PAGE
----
Baxter received a call one July morning asking if he could come to Lincoln. A young girl with a hole in her heart was supposed to have a Make a Wish Day with Santa, but got sick and couldn’t go as planned. He dropped everything and traveled over an hour to see her. “When I arrived, she was sitting and watching Santa Claus on television, which she did every day,” he explains. “It got to be lunchtime, and we went to McDonald’s. I had a bunch of candy canes which I gave to her to pass out to other children and tell them they were from her Santa. She had the biggest smile on her face! You think you’re making their day, but in reality they are making yours. Santa never stood so tall as he that stooped to help a child. When you do, each and every heart you touch, you know it’s God’s grace, and you can’t replace it.”
Not all of their stories are sad. One Santa was part of a marriage proposal, while another was part of a child being reunited with her father who had been serving in Iraq.
It’s not always easy being jolly and upbeat. After they don their suits, some listen to Santa Claus songs in the car to get in the mood. Sometimes they need a pep talk or will watch a Christmas DVD. Jim Morgan of Windsor says, “Some days it’s hard. Then you get the first bunch of kids that are having a great time, and that’s all it takes.”
The suits each Santa wears is personal preference. There are three basic styles of suits: majestic, standard and Coca-Cola. The majestic style is more European and usually has a lot of fur trim and may be burgundy with an open front, rather than button closures. The standard is best described as the Norman Rockwell painting of Santa on the Saturday Evening Post, and the Coca-Cola suit has the big brass buttons and brown belt as depicted in commercials. Fulkerson belongs to a black powder group and had a special mountain man suit designed for those occasions.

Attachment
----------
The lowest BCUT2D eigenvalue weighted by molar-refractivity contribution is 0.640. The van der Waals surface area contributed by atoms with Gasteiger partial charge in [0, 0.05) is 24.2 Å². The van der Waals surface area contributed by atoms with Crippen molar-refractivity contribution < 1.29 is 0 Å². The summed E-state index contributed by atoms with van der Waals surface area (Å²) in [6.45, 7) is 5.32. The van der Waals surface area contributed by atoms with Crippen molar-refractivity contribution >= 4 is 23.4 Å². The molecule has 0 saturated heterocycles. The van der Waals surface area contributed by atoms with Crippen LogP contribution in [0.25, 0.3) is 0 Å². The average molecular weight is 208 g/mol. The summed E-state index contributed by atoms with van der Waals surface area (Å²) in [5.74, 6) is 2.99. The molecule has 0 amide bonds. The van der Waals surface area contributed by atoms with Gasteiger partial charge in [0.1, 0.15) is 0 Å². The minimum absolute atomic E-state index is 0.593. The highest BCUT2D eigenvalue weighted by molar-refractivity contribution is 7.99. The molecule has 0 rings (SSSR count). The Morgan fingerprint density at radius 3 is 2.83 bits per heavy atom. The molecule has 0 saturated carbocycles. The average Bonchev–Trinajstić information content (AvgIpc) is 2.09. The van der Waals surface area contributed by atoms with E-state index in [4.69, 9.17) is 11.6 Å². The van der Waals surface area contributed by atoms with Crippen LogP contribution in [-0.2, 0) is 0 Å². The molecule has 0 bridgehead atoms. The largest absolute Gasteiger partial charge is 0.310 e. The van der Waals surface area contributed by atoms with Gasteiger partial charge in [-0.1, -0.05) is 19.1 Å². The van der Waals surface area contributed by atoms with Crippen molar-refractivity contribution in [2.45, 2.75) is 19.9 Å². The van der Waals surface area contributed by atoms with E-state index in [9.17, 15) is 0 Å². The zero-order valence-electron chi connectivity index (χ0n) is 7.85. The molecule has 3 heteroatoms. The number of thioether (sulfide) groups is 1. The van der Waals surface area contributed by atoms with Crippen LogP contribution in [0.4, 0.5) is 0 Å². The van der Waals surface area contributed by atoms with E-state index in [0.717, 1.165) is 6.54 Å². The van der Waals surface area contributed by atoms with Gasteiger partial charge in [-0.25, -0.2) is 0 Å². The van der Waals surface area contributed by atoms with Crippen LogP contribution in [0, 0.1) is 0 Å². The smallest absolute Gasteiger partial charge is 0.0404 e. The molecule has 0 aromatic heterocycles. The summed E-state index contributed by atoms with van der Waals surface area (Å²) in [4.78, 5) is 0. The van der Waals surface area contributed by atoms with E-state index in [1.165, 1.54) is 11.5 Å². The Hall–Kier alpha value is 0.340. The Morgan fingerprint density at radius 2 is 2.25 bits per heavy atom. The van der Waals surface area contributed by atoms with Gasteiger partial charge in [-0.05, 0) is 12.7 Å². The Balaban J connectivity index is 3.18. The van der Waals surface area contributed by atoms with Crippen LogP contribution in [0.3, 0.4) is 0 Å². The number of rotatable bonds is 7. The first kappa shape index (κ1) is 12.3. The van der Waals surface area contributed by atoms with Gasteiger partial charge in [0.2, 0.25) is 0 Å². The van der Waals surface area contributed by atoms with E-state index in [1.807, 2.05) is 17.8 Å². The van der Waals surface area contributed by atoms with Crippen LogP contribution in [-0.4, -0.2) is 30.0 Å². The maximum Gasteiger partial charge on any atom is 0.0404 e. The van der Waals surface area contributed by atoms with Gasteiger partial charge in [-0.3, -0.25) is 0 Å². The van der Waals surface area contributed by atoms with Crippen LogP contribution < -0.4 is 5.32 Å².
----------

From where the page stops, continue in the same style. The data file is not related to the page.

There are Santa and Mrs. Claus conventions, institutes and schools where they can learn the history of St. Nicholas along with basics such as saying “Ho, Ho, Ho,” how to welcome children, photography basics and talking with children. Additionally, attendees learn about background checks, insurance, Santa’s magic suit and appearance. Some Santas entertain through use of storytelling, singing or magic and make a business of being Santa.
Many of their spouses portray Mrs. Claus, while other wives refer to themselves as CEOs, Chief Elf Organizers. The CEOs help book Santa’s appearances or assist him in getting spruced up for his appearance at malls, hospitals, etc. Mrs. Claus often helps calm those children who may be apprehensive of the big guy in the red suit. In whatever role they play, the wives are a vital component.
Santa and Mrs. Claus also offer tips to make the most of your Santa visit:
- Talk with your child about Santa. This is a great opportunity to introduce Christian traditions, the history of Santa and giving to others.
- One Santa says don’t tell your child not to be afraid. By telling them that, it plants the seed there is some reason to be afraid.
- Never force a child to sit on Santa’s lap. Mrs. Claus or another Santa’s helper is there to help. Allow them to calm your frightened child.
- If your child has a wet bottom or sticky fingers, please clean them up first.
- Remember there are others waiting in line.
During the season, when Santa is seemingly everywhere, children may ask if he is the real one. Since he can’t be everywhere, he enlists the help of many like himself.
The real Santa is out there, it’s up to you to figure out which one it is.
Dennis Wendling was a much-loved Santa that was always at the Memorial Hospital Festival of Trees. He passed away quite suddenly nine years ago, and people still miss him. According to Santa Terry Bell, “Dennis was the epitome of the magic of the season. He could have been eight feet tall and purple, and it wouldn’t have made a difference – he was Santa.”
Bell recalls attending a couple of Santa conventions with Wendling. “You always knew when Dennis was there because you could hear his booming laugh across the room.”
After his passing, Wendling’s widow Gloria was encouraged by her minister to honor Dennis as Santa. That’s who he was. His was the first Santa funeral. Gloria says the entire liturgy was putting Christ in Christmas and explained how Santa came to be, and how that story is wrapped up with Christ’s birthday.
A special poem was written, which is now used at all Santa funerals. The song “Here Comes Santa Claus” played as the casket was brought into the church. It was followed by eight Santa Clauses to represent the eight reindeer. At one point, Christmas carols were sung by the Santas, and as the casket left the church, “Silent Night” was played.
“If it hadn’t been for the support of all the Santas after Dennis’ passing, I don’t know if I would have made it,” says Gloria.